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I have an application that does time-sensitive communications over UDP (like video streaming or a game). Packets may be lost, and do not need to be re-transmitted.

What cipher should I use to encrypt the datagrams?

I'm leaning towards blowfish in ECB mode. I know ECB mode has problems, but I need to support missing packets, so the encryption cannot rely on previous blocks. Is there a better cipher or mode I can use to reduce the issues with ECB mode and still allow for missing packets?

(I'd like to keep everything pure Java, so I cannot use DTLS.)

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Just prefix the packet with the IV and use CBC mode or CTR mode with CMAC. – James K Polk Oct 6 '10 at 0:57
I don't believe I can use CBC or CTR mode because they depend on output from previous blocks which are in previous UDP packets that go missing. – Eric Lathrop Oct 6 '10 at 1:18
up vote 1 down vote accepted

You can use CBC mode, you just need to encrypt each packet as a separate CBC stream. That means re-starting CBC each packet, with a fresh IV.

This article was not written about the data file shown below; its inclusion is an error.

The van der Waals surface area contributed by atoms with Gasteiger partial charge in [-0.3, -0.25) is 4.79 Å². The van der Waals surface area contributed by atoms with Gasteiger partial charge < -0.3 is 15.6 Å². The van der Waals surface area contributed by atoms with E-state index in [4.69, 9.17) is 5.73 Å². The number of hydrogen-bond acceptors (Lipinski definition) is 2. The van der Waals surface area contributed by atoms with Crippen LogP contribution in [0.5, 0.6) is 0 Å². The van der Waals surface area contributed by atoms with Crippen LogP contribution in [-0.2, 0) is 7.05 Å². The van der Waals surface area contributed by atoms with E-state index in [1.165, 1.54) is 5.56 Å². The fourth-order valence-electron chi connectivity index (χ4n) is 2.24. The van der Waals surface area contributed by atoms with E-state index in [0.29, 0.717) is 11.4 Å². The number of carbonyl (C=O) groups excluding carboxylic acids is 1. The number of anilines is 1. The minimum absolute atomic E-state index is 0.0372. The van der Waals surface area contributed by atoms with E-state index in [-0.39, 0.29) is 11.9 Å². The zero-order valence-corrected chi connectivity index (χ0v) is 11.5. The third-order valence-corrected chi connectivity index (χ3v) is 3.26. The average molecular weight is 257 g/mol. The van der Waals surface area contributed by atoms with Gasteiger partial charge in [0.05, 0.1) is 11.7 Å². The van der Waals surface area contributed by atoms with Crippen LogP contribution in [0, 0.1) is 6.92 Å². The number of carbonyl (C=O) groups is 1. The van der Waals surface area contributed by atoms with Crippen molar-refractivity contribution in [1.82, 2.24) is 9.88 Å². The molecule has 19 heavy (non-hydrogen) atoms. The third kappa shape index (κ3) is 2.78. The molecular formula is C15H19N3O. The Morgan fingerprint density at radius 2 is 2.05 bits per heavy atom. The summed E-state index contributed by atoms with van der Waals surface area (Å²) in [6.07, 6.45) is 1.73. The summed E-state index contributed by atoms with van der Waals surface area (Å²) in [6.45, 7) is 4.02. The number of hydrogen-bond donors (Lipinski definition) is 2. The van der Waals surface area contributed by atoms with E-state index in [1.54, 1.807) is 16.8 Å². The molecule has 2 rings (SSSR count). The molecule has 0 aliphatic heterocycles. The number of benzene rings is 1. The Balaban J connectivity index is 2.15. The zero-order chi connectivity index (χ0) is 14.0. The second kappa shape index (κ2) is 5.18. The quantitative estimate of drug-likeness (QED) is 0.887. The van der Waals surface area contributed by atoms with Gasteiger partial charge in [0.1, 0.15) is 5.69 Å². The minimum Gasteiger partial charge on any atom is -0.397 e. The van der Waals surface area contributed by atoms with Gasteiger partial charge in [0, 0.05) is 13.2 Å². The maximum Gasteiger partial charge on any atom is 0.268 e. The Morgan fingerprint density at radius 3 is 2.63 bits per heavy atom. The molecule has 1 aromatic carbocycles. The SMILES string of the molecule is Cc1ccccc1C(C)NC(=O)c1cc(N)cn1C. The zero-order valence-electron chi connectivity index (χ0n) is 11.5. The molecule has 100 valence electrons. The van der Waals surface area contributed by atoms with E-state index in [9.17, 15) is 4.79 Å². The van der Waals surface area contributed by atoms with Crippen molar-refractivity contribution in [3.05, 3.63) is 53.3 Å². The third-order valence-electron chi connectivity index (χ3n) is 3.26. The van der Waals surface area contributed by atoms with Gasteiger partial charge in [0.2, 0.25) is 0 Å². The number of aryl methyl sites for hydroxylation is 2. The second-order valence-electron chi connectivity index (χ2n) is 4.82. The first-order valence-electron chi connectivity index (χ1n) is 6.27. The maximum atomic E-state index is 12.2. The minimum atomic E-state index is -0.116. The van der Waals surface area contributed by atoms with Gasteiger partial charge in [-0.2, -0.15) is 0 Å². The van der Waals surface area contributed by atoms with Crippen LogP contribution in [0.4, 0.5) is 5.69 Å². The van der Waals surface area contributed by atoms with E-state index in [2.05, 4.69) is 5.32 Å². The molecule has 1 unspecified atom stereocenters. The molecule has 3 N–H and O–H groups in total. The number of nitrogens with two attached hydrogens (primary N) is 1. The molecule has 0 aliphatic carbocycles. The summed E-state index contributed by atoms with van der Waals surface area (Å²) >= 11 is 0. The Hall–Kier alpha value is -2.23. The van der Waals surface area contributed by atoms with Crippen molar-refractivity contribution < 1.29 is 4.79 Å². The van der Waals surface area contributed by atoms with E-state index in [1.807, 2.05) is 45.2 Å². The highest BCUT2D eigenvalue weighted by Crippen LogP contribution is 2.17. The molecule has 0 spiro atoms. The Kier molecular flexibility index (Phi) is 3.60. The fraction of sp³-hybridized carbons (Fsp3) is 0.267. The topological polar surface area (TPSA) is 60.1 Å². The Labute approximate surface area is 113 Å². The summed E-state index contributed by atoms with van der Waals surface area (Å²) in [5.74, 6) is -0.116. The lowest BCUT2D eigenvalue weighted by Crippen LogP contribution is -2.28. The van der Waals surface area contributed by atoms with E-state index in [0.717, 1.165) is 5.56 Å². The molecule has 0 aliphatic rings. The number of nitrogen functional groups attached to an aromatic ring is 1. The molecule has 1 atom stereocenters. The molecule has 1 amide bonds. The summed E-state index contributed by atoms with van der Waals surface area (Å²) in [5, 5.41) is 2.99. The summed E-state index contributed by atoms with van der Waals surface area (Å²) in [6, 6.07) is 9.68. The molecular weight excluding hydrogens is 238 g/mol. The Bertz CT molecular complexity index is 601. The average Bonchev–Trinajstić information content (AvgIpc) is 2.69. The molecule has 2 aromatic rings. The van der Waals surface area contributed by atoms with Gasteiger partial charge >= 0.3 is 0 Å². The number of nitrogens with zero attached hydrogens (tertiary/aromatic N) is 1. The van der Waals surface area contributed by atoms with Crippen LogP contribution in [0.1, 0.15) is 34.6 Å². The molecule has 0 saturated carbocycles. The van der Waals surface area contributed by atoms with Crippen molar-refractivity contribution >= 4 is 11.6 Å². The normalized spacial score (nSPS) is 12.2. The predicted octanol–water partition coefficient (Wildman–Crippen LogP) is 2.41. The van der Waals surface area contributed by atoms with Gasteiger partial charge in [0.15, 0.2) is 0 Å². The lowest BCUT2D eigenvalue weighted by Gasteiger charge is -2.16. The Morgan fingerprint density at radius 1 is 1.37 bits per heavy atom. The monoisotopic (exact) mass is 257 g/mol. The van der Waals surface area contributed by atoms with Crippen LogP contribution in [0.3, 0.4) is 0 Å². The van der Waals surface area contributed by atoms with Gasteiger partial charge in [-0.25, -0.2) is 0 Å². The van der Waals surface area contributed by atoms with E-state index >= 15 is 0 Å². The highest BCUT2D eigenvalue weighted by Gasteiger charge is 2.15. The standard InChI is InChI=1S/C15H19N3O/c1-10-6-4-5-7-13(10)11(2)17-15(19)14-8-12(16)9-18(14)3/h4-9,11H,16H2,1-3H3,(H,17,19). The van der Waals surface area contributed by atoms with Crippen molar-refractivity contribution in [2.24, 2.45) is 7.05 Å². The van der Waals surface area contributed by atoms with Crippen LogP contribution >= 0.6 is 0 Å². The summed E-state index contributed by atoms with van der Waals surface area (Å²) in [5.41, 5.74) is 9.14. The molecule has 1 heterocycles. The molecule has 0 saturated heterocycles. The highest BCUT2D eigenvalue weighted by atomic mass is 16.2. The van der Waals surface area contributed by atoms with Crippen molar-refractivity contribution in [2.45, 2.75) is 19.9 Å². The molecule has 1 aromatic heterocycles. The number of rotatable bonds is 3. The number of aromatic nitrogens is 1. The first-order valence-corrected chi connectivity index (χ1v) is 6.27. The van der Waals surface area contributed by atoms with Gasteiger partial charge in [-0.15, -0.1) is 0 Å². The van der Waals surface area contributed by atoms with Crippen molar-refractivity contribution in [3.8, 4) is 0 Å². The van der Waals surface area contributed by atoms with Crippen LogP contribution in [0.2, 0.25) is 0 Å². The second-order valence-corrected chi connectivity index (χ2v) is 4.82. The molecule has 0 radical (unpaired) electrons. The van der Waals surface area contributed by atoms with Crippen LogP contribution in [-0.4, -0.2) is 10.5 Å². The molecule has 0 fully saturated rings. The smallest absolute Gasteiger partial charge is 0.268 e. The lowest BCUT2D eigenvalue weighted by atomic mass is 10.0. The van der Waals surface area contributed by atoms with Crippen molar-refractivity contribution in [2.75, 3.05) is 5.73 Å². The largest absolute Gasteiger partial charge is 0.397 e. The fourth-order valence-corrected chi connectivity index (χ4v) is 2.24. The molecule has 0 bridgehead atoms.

By the way, Blowfish is only a 64 bit (block size) block cipher, which these days inherently gives it a fairly low margin of security.

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AES in counter mode (CTR) is a feasible option. When establishing a connection, you would start the counter at a randomly selected value known to both the sending and receiving programs. If each packet of video data contains a sequence number (n) long enough to not repeat within a single connection, the receiving program can add that to the initial counter value to get the value of the counter used to encrypt that packet.

Of course, for messages longer than one block, you will need to increment the counter more than once within a packet. I would determine how many blocks long the longest transmitted packet would be, for example 16 blocks, and use counter values 16*n for the first block in the packet, 16*n+1 for the second, and so on.

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ECB is open to attack because each ciphered block is quite independent of all others, which makes it possible both make deductions about the content of the ciphertext by noticing that some two (or more) cipher blocks are identical and to alter the message undetectably by rearranging cipher blocks or substituting cipher blocks from other messages encrypted using the same key (which is itself not a good idea).

If your UDP packets contain some sequence information you can use that as the counter in CTR mode, or you can use XEX (or XTS) mode. XEX was developed for encryption situations in which data ciphering may have to be performed in random order of blocks, as is the case with encrypted random-access devices like hard drives, and would be ideal for a situation such as yours.

See http://en.wikipedia.org/wiki/Disk_encryption_theory#XEX

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